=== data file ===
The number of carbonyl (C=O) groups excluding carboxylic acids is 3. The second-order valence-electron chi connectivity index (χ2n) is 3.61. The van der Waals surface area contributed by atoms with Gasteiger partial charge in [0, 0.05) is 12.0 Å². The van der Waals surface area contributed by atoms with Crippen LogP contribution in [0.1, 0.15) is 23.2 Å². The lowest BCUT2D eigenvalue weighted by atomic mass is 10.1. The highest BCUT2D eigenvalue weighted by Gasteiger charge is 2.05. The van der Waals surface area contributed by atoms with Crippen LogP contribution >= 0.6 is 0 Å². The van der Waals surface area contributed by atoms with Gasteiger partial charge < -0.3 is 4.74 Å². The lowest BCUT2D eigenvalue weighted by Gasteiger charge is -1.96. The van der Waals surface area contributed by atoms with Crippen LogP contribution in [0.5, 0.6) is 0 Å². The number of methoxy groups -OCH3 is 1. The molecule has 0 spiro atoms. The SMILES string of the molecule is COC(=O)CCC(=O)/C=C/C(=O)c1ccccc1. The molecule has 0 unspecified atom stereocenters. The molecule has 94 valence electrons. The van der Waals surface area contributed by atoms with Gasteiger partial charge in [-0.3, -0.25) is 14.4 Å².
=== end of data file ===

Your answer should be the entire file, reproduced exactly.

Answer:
The number of carbonyl (C=O) groups excluding carboxylic acids is 3. The second-order valence-electron chi connectivity index (χ2n) is 3.61. The van der Waals surface area contributed by atoms with Gasteiger partial charge in [0, 0.05) is 12.0 Å². The van der Waals surface area contributed by atoms with Crippen LogP contribution in [0.1, 0.15) is 23.2 Å². The lowest BCUT2D eigenvalue weighted by atomic mass is 10.1. The highest BCUT2D eigenvalue weighted by Gasteiger charge is 2.05. The van der Waals surface area contributed by atoms with Crippen LogP contribution >= 0.6 is 0 Å². The van der Waals surface area contributed by atoms with Gasteiger partial charge < -0.3 is 4.74 Å². The lowest BCUT2D eigenvalue weighted by Gasteiger charge is -1.96. The van der Waals surface area contributed by atoms with Crippen LogP contribution in [0.5, 0.6) is 0 Å². The number of methoxy groups -OCH3 is 1. The molecule has 0 spiro atoms. The SMILES string of the molecule is COC(=O)CCC(=O)/C=C/C(=O)c1ccccc1. The molecule has 0 unspecified atom stereocenters. The molecule has 94 valence electrons. The van der Waals surface area contributed by atoms with Gasteiger partial charge in [-0.3, -0.25) is 14.4 Å².